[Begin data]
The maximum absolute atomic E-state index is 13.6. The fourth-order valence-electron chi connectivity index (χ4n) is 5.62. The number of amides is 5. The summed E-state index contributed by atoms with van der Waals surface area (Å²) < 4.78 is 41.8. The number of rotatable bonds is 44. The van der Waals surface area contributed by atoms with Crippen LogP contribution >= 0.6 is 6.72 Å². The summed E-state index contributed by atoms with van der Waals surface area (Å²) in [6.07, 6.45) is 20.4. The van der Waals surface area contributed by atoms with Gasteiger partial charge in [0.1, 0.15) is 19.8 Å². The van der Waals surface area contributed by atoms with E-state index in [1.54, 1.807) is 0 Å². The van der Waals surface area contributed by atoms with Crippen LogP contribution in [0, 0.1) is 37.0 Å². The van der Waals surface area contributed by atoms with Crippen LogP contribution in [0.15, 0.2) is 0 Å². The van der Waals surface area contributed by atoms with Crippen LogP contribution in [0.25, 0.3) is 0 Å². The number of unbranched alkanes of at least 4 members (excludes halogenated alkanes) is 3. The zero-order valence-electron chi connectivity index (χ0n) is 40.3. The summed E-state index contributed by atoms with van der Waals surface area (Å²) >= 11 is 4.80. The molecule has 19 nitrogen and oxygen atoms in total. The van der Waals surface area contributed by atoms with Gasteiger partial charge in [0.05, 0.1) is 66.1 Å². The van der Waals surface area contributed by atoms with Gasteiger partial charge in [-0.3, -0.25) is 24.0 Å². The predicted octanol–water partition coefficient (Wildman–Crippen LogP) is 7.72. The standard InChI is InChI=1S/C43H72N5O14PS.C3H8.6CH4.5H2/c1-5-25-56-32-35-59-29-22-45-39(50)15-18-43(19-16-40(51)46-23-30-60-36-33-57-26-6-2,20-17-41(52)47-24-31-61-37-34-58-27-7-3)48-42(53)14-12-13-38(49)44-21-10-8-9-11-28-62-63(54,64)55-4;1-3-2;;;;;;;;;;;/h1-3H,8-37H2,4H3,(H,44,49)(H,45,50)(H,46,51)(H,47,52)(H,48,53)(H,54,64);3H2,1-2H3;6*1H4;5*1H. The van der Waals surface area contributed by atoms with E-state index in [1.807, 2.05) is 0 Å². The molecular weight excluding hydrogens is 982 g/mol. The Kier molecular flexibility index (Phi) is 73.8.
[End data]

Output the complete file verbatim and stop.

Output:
The maximum absolute atomic E-state index is 13.6. The fourth-order valence-electron chi connectivity index (χ4n) is 5.62. The number of amides is 5. The summed E-state index contributed by atoms with van der Waals surface area (Å²) < 4.78 is 41.8. The number of rotatable bonds is 44. The van der Waals surface area contributed by atoms with Crippen LogP contribution >= 0.6 is 6.72 Å². The summed E-state index contributed by atoms with van der Waals surface area (Å²) in [6.07, 6.45) is 20.4. The van der Waals surface area contributed by atoms with Gasteiger partial charge in [0.1, 0.15) is 19.8 Å². The van der Waals surface area contributed by atoms with E-state index in [1.54, 1.807) is 0 Å². The van der Waals surface area contributed by atoms with Crippen LogP contribution in [0, 0.1) is 37.0 Å². The van der Waals surface area contributed by atoms with Crippen LogP contribution in [0.15, 0.2) is 0 Å². The van der Waals surface area contributed by atoms with Crippen LogP contribution in [0.25, 0.3) is 0 Å². The number of unbranched alkanes of at least 4 members (excludes halogenated alkanes) is 3. The zero-order valence-electron chi connectivity index (χ0n) is 40.3. The summed E-state index contributed by atoms with van der Waals surface area (Å²) >= 11 is 4.80. The molecule has 19 nitrogen and oxygen atoms in total. The van der Waals surface area contributed by atoms with Gasteiger partial charge in [0.05, 0.1) is 66.1 Å². The van der Waals surface area contributed by atoms with Gasteiger partial charge in [-0.3, -0.25) is 24.0 Å². The predicted octanol–water partition coefficient (Wildman–Crippen LogP) is 7.72. The standard InChI is InChI=1S/C43H72N5O14PS.C3H8.6CH4.5H2/c1-5-25-56-32-35-59-29-22-45-39(50)15-18-43(19-16-40(51)46-23-30-60-36-33-57-26-6-2,20-17-41(52)47-24-31-61-37-34-58-27-7-3)48-42(53)14-12-13-38(49)44-21-10-8-9-11-28-62-63(54,64)55-4;1-3-2;;;;;;;;;;;/h1-3H,8-37H2,4H3,(H,44,49)(H,45,50)(H,46,51)(H,47,52)(H,48,53)(H,54,64);3H2,1-2H3;6*1H4;5*1H. The van der Waals surface area contributed by atoms with E-state index in [1.807, 2.05) is 0 Å². The molecular weight excluding hydrogens is 982 g/mol. The Kier molecular flexibility index (Phi) is 73.8.